Ford is trialling new connected car technology that helps drivers avoid red lights and improves traffic flow.
The Green Light Optimal Speed Advisory uses information on traffic light timings from a roadside unit to display to the driver the best speed to travel to get a green light.
“There’s not much worse after a long day than to hit one red light after another on the drive home, and be forced to stop and start again at every junction,” commented Christian Ress from Ford Research and Advanced Engineering. “Enabling drivers to ‘ride the green wave’ also means a smoother, continuous journey that helps to improve the flow of traffic and provide significant reductions in carbon dioxide emissions and fuel consumption.”
Research by Confused.com found that there are more than 33,800 traffic light systems on British roads, and the average British driver spends two days a year waiting at red lights.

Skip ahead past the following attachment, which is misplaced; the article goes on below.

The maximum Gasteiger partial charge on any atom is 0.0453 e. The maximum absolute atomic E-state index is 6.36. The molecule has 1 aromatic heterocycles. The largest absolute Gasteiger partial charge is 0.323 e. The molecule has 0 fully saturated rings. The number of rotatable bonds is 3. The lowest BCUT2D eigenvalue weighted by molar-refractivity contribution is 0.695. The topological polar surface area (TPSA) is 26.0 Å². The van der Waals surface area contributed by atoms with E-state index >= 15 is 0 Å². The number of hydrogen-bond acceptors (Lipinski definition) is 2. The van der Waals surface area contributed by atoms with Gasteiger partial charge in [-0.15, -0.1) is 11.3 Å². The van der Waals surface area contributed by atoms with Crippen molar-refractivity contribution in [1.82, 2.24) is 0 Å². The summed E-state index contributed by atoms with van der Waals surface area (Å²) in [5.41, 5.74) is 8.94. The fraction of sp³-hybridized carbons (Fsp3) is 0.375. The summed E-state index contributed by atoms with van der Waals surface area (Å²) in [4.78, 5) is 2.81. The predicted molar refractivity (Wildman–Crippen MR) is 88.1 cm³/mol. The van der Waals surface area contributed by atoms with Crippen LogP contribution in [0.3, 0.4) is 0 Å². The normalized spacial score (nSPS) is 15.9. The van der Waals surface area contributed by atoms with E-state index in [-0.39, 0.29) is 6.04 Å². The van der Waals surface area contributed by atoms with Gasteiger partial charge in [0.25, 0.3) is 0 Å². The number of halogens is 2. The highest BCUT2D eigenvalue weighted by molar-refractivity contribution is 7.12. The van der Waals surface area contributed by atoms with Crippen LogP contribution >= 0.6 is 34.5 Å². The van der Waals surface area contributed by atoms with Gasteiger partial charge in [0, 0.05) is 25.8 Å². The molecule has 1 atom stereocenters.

With the new system, if a driver cannot avoid hitting a red light the display shows how long they will have to wait until the light turns green.
Similar technologies already enable cyclists in Copenhagen and Amsterdam to avoid red lights. And across Europe, sensors or timers synchronise traffic lights on busy streets to improve traffic flow, Ford said.
The car maker is also trialling technology that provides advanced warning when a vehicle up ahead suddenly brakes hard, even if it is not visible to the driver.
Additional trials next year will include technologies that: warn drivers when another vehicle is blocking the junction ahead; inform drivers when an ambulance, police car or fire truck is approaching; and prioritise vehicles arriving at intersections without traffic signs or traffic lights.
The trials are taking place on public roads and closed circuits in Milton Keynes and Coventry over the next two years as part of UK Autodrive — the country’s largest self-driving and connected car trial.